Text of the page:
The Tooth Relic was brought from Dambadeniya and kept in the Tooth Temple built for the purpose at the top of the third staircase. The relics were carried away from the temple here to South India by the Pandyas, and then recovered in 1288 by Parakkramabahu III (1287–1293), who temporarily placed them in safety at Polonnaruwa.

Yapahuwa was one of the ephemeral capitals of medieval Sri Lanka. The citadel of Yapahuwa lying midway between Anuradhapura and Kurunegala was built around a huge granite rock rising abruptly almost a hundred meters above the surrounding lowlands.

In 1272, King Bhuvenakabahu transferred the capital from Polonnaruwa to Yapahuwa in the face of Dravidian invasions from South India, bringing the Sacred Tooth Relic with him. Following the death of King Bhuvenakabahu in 1284, the Pandyans of South India invaded Sri Lanka once again, and succeeded in capturing Sacred Tooth Relic. Following its capture, Yapahuwa was largely abandoned and inhabited by Buddhist monks and religious ascetics

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Koneswaram Temple - Trincomalee

Koneswaram temple of Trincomalee  or Thirukonamalai Konesar Temple – The Temple of the Thousand Pillars and Dakshina-Then Kailasam is a classical -medieval Hindu temple complex in Trincomalee, a Hindu religious pilgrimage centre in Eastern Province, Sri Lanka. Built significantly during the reign of the early Cholas and the Five Dravidians of the Early Pandyan Kingdom atop Konesar Malai, a promontory overlooking Trincomalee District, Gokarna bay and the Indian Ocean, its Pallava, Chola, Pandyan and Jaffna design reflect a continual Tamil Saivite influence in the Vannimai region from the classical period. The monument contains its main shrine to Shiva in the form Kona-Eiswara, shortened to Konesar and is a major place for Hindu pilgrimage, labelled the "Rome of the Gentiles/Pagans of the Orient". Connected at the mouth of the Mahavilli Ganga River to the footprint of Shiva at Sivan Oli Padam Malai at the river’s source, the temple symbolically crowns the flow of the Ganges River from Shiva’s head of Mount Kailash to his feet.

The complex was destroyed in colonial religious attacks between 1622 and 1624 and a fort was built at the site from its debris. A 1632 built temple located away from the city houses some of its original idols. Worldwide interest was renewed following the discovery of its underwater and land ruins, sculptures and Chola bronzes by archaeologists and Arthur C. Clarke. It has been preserved through restorations, most recently in the 1950s. Granted ownership of villages in its florist to form the Trincomalee District, Trincomalee village is located on the cape isthmus within the compounds. The modern temple has been a source of conflict between the majority Sinhalese and minority Tamils due to its position in a Geo strategically important area. Revenue from the temple provides services and food to local residents.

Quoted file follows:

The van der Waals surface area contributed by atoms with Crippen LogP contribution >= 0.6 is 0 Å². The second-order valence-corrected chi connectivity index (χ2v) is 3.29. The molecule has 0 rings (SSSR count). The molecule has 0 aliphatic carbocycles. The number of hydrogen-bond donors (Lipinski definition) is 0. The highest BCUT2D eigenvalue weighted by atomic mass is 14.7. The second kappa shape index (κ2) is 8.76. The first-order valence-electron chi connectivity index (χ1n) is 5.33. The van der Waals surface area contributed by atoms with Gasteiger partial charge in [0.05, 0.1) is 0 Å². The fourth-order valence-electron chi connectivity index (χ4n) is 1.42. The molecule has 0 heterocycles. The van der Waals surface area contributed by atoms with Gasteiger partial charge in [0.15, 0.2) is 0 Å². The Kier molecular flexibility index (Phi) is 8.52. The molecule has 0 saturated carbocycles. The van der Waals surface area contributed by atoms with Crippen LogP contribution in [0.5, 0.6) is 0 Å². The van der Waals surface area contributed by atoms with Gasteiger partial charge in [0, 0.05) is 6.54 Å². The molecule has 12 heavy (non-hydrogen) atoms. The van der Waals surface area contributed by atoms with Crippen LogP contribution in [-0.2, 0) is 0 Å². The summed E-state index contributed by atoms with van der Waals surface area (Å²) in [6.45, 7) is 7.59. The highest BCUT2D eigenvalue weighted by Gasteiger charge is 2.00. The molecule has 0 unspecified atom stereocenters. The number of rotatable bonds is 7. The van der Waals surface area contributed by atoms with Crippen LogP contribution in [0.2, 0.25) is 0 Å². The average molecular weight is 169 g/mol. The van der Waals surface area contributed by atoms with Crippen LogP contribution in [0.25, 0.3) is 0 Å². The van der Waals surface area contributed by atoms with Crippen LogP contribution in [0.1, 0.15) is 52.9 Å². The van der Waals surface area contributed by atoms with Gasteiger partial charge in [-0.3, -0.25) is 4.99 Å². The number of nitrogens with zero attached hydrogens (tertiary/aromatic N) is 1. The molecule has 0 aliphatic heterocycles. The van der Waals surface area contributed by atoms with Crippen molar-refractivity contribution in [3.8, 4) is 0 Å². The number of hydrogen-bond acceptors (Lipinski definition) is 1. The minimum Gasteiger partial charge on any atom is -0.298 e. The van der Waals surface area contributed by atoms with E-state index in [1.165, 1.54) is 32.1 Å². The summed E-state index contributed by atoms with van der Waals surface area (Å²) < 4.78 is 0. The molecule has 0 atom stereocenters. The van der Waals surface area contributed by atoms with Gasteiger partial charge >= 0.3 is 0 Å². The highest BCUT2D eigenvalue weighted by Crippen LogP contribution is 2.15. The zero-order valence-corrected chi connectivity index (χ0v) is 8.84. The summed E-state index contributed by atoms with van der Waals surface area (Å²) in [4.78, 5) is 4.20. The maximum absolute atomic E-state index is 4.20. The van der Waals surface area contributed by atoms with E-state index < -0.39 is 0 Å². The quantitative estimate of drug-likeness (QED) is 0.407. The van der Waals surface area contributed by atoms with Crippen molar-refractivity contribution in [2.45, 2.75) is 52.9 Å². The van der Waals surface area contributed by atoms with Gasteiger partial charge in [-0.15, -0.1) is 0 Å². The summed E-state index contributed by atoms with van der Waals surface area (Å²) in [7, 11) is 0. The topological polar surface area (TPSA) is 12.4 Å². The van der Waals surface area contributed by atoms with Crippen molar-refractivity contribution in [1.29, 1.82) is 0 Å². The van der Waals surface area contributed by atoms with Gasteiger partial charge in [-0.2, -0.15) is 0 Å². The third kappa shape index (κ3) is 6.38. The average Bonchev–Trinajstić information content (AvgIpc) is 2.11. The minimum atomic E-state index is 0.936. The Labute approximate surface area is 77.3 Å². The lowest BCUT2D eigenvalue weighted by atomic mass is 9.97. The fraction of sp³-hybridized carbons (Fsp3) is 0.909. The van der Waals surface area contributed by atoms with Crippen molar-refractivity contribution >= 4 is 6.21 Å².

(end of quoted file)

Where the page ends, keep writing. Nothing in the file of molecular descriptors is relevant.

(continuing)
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Kandy Esala Perahera

The month of (July) Esala - [according to Buddhist month system], during which period this annual pageant is usually hold, had been considered a month of celebrations and festivity, both among Indians and Sri Lankans. Even from the lifetime of the Buddha in the 6th century BC, the Esala festival was held to commemorate the Buddha’s Conception, his Renunciation and the First Sermon. Esala is also considered to be the beginning of the raining season (Vassana) when the monks commence their Retreat. Also, this month is considered to be the period when ritual performances to the protective divinities are held, (eg Pattini puja) as recorded in the text ‘Pattini-Halla’. Being considered a ‘chaste’ month, the period is held sacred for the availability of water, hence prosperity.

Kandy Perahara is the main Buddhist event in SriLanka, as a Buddhist country this festival is fully conducted by sri lankan government. "Dalada maligawa" is the main temple of all, so this festival is called as the heart beat of Sri Lankans which is most awaited through the year. thousands of devotees gather to see the "perahara" on this season and more than 50 elephants, +2000 artists  take part in this event,

 

Preparation

Most of the rituals are hidden and unseen, we were able to get some rare shots of dressing the elephant which carries the relic in perahara, and this time [2012] the elephant is called "Nadungamuwe Raja", and there is an amazing history about those elephants who carries the sacred relic and among those the most famous one is "Raja" who passed away few years ago and still makes people cry when they see him at its museum. , if you visit "Dalada Maligawa" dont miss Raja's museum next  to the temple at left side.

 

Esala Perahara